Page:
NEW HAVEN, Conn. (AP) -- A mostly white group of city firefighters sued New Haven Thursday, claiming the fire department's promotion policy is one based on political cronyism and nepotism and not on merit.
The 19 white firefighters and one Hispanic firefighter allege in their federal lawsuit that Mayor John DeStefano Jr. and other city officials have corrupted the civil service process for political gain, the New Haven Register reported.
``These firefighters believe that the city continues to manipulate the merit system so they can reward political cronies, friends and relatives with jobs,'' their attorney Karen Torre said during a news conference Thursday on the steps of City Hall.
She said individuals have been denied promotions ``because they're not the right color, they're not the right political party or they're not related to a politician.''
Two tests for fire lieutenant and captain were thrown out earlier this year after city officials worried that few minority and no black candidates would be promoted. There are 15 vacancies in the two ranks and all but one of the top 15 scores were recorded by white candidates.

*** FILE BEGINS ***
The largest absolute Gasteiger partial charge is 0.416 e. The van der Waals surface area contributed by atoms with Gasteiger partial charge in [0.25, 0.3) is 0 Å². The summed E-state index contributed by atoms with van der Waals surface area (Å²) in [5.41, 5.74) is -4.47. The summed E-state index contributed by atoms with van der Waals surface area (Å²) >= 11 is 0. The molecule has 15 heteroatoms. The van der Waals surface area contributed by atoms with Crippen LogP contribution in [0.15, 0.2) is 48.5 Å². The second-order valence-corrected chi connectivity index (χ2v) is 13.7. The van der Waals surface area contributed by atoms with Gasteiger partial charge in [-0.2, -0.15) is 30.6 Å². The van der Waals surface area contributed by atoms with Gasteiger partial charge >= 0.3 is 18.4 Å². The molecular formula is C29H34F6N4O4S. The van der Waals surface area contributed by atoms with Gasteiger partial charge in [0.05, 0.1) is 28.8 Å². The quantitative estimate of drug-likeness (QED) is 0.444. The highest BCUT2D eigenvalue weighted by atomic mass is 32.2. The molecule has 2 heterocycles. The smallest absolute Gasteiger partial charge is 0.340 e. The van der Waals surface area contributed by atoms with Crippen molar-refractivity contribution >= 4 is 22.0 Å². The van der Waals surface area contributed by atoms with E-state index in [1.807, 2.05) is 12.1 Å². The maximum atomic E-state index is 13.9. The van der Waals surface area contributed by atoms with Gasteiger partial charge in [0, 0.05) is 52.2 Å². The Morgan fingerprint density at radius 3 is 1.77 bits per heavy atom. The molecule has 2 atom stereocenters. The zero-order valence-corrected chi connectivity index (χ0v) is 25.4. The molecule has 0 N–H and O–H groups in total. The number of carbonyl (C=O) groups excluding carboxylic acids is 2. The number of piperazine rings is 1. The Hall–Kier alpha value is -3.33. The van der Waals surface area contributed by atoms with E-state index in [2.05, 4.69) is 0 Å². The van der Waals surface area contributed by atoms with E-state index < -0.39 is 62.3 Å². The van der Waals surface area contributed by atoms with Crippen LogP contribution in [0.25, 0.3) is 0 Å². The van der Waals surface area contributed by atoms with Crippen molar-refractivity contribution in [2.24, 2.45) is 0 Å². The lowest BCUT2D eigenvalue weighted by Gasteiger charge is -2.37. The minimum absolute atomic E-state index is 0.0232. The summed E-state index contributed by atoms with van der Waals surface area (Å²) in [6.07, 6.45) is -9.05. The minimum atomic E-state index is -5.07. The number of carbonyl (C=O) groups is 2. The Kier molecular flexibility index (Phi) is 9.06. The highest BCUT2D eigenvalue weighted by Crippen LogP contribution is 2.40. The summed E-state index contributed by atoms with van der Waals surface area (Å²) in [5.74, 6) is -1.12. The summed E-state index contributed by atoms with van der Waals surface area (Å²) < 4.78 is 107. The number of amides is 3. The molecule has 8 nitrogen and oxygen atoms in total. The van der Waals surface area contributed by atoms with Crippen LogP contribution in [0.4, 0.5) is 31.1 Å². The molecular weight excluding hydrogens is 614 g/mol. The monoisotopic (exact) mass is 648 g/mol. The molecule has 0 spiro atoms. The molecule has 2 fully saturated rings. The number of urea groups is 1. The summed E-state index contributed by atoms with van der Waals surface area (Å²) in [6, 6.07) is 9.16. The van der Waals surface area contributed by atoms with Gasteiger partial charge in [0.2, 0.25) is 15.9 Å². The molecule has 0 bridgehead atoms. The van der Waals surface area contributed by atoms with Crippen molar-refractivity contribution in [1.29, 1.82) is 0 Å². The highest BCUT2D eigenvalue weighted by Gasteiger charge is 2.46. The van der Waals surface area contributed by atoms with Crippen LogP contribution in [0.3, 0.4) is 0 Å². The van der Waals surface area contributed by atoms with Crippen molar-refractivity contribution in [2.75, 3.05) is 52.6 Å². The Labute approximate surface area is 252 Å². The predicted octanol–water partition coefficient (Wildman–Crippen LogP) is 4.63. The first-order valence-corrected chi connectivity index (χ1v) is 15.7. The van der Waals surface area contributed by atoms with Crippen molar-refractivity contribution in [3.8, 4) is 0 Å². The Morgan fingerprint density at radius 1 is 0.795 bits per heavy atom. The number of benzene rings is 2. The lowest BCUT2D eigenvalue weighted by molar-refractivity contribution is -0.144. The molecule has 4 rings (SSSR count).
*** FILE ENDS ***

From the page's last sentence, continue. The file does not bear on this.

``To have the city throw it out because you're white or because you're not African-American is insulting,'' said Frank Ricci, a white firefighter who took the lieutenant's test.
City Corporation Counsel Thomas Ude Jr., a defendant in the lawsuit, denied the group's claims. He said certifying the tests would have violated federal civil rights laws.
``It's as plain and simple as that,'' he said. ``It was not about politics. This administration has hired and promoted more firefighters than any other based on merit, to the extent that it can be determined. Merit includes everyone's merit, not just the white guys.''
The lawsuit is the latest in a string of legal troubles for the city fire department.
The fire union filed its own lawsuit in state court against the city last month and a group of minority firefighters is expected to sue the union over use of union dues. The minority firefighters contend their dues were used to help pay for a lawsuit they oppose.